Al-Jazeera America faces steep climb among U.S. viewers

RNS) Al-Jazeera and America, two name brands often at odds since 9/11, were wed as one on Tuesday (Aug. 20) when the Qatar-based media network began broadcasting its U.S. news channel Al-Jazeera America from New York.

 

This is not the first time Al-Jazeera has tried to find a home on American TV. Al-Jazeera English debuted with an international focus in 2006 but was never picked up in major media markets outside the Northeast.

 

From CNN to MSNBC to Fox, the leading cable and satellite news channels all struggled to gain and hold viewers, credibility and profit for years after their launch. But for Al-Jazeera America, deep-seated prejudices among some U.S. audiences are likely to make this uphill slog even steeper.

 

With some 800 journalists and staff and bureaus in 12 U.S. cities, Al-Jazeera America bills itself as a network committed to “rebalancing global media by respecting the diversity and humanity of the world” and “giving a voice to the voiceless.”

Although once ranked among Apple, Google, Ikea and Starbucks as one of the world’s most influential brands, many Americans still view Al-Jazeera with suspicion — in part because of  Al-Jazeera’s decision to air messages it received from Osama bin Laden after the 9/11 attacks.

The take-away for many viewers was that Al-Jazeera was nothing more than a mouthpiece for terrorists.

Some influential commentators continue to label Al-Jazeera anti-American or to imply the network is somehow a front for terrorism. For many Americans, perceptions of the network are tied up with negative feelings toward the Middle East, Arabs and Islam.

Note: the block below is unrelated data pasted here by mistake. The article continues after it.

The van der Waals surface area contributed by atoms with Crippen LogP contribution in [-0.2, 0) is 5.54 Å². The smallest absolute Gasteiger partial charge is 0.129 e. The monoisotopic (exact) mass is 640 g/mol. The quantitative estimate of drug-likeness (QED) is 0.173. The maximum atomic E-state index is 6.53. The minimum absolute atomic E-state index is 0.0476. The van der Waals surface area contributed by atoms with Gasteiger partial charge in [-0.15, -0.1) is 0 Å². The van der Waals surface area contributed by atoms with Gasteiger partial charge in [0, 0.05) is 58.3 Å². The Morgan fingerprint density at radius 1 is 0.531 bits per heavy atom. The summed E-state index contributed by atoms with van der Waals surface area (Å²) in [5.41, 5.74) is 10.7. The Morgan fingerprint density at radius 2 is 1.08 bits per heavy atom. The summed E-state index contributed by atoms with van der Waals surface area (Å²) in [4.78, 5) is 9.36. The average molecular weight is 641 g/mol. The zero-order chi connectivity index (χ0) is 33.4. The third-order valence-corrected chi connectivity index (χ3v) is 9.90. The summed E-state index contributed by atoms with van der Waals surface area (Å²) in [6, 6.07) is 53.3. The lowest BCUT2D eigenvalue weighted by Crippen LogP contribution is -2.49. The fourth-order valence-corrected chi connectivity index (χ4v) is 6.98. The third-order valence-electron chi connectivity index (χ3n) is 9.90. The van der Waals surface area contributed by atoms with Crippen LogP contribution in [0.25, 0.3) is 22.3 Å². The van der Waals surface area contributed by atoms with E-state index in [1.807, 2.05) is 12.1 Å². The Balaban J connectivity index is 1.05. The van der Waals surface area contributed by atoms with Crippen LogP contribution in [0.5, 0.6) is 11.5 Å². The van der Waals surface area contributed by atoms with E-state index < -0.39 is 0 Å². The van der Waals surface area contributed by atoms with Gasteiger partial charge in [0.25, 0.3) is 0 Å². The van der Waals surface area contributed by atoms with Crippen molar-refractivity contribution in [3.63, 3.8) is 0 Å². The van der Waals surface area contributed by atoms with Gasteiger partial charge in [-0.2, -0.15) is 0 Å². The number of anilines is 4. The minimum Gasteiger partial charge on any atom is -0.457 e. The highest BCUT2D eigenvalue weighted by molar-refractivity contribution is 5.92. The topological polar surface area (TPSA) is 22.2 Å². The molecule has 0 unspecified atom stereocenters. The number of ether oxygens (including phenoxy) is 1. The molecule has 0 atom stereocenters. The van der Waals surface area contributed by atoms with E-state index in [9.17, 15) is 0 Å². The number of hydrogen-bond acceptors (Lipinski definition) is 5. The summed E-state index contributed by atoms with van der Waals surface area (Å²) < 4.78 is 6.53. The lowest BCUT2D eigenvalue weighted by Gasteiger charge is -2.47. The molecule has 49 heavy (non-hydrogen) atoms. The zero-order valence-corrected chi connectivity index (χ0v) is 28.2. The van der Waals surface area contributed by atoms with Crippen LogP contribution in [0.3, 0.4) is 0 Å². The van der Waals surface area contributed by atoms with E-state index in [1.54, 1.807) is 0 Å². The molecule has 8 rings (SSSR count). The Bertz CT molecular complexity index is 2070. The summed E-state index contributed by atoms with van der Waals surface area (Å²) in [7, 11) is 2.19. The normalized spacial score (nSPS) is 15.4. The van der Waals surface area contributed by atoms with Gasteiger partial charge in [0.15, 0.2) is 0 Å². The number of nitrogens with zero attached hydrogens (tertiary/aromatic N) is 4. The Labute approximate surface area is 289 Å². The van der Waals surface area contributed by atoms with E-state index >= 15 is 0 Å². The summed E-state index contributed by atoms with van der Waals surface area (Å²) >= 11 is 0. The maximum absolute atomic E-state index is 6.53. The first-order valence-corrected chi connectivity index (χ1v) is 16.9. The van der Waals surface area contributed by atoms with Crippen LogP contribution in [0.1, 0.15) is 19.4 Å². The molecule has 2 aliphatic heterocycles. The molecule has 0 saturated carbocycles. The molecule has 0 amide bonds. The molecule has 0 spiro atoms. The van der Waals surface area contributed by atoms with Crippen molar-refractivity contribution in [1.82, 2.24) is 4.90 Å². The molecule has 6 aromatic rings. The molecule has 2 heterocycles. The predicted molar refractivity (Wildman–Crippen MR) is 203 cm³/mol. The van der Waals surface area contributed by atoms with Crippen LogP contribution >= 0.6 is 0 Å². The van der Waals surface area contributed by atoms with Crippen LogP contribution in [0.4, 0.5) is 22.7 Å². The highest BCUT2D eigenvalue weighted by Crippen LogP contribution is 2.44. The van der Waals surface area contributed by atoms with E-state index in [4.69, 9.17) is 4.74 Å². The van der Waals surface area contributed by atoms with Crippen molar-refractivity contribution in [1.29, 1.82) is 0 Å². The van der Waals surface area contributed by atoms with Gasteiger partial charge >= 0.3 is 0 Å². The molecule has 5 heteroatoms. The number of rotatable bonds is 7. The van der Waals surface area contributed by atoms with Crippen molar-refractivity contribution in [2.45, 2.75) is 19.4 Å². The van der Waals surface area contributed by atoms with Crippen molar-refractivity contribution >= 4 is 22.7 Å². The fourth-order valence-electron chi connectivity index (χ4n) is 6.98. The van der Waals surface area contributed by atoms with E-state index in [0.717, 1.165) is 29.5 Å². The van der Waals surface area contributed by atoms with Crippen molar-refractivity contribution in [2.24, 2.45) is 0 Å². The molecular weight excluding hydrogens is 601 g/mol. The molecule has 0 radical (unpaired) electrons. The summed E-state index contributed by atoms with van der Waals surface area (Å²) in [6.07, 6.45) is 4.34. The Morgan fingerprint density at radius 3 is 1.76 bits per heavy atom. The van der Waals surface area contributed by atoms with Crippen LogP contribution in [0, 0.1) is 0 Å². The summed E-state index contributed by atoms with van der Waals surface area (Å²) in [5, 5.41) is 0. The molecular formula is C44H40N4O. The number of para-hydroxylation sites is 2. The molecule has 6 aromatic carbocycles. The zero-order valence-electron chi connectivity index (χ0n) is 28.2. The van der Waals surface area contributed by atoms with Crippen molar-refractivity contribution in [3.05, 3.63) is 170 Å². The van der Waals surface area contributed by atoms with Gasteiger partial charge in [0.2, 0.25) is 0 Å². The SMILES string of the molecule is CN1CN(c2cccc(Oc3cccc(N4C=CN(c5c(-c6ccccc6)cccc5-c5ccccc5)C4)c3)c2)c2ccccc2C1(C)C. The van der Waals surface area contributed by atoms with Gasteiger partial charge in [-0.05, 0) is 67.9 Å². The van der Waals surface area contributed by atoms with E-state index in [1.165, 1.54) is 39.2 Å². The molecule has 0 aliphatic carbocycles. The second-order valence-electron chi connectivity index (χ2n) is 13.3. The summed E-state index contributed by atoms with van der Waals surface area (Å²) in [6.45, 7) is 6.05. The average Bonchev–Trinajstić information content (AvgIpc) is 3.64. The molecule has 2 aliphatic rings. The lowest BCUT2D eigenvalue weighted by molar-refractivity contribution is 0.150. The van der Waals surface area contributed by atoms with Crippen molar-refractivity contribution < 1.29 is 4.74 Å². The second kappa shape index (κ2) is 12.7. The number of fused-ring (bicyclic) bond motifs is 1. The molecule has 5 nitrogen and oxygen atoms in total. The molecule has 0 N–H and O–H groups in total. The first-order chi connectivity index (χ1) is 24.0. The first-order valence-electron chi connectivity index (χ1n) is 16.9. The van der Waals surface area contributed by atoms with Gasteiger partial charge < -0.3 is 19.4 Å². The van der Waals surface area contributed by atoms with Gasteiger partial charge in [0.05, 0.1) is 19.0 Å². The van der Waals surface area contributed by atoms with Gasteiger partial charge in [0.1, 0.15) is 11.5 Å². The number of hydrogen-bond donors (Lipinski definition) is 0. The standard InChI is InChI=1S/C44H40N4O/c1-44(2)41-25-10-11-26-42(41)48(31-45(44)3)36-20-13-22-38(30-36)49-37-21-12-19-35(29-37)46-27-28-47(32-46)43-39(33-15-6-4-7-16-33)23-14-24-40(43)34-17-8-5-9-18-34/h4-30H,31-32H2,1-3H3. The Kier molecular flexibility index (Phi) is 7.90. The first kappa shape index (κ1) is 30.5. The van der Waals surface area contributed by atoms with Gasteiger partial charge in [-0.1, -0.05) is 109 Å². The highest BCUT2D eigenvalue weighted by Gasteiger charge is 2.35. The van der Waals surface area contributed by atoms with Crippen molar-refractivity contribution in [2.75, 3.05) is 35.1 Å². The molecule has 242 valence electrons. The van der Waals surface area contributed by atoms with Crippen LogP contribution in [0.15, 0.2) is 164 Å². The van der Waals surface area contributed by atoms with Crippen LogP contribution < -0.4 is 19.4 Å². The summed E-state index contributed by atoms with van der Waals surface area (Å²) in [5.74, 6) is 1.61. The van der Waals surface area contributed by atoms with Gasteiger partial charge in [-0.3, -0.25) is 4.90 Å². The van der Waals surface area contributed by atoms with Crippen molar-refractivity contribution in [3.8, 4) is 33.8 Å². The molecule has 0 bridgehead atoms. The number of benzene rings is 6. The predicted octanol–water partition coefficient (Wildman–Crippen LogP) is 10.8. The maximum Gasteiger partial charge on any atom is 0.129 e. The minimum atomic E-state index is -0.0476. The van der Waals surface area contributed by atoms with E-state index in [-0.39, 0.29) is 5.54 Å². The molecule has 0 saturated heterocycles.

“I’m afraid the terms Middle East, Arab and Muslim are all often lumped together under Muslim,” said Roger Owen, professor of Middle East history at Harvard University.

John Esposito, director of Georgetown University’s Center for Muslim-Christian Understandingand the author of several books on contemporary Islam, said Al-Jazeera America will have to deal with a segment of the population that is biased against Islam.

The Tampa-based Florida Family Association, which opposes what it perceives to be the “Islamization” of America, recently launched a campaign demanding major companies stop advertising on the channel.

More than 20, 000 Muslims attend conference in Toronto

News Agencies – December 27, 2011

Over 20,000 people showed up at Toronto’s Metro Convention Centre for the Reviving the Islamic Spirit Convention to listen to leading Muslim scholars, personalities and artists. Ticket sales to the convention were closed on Saturday evening as the facilities reached its capacity. Overflow rooms with TV screens were set up to handle the large crowd that showed up for the annual gathering, which was celebrating its 10th anniversary.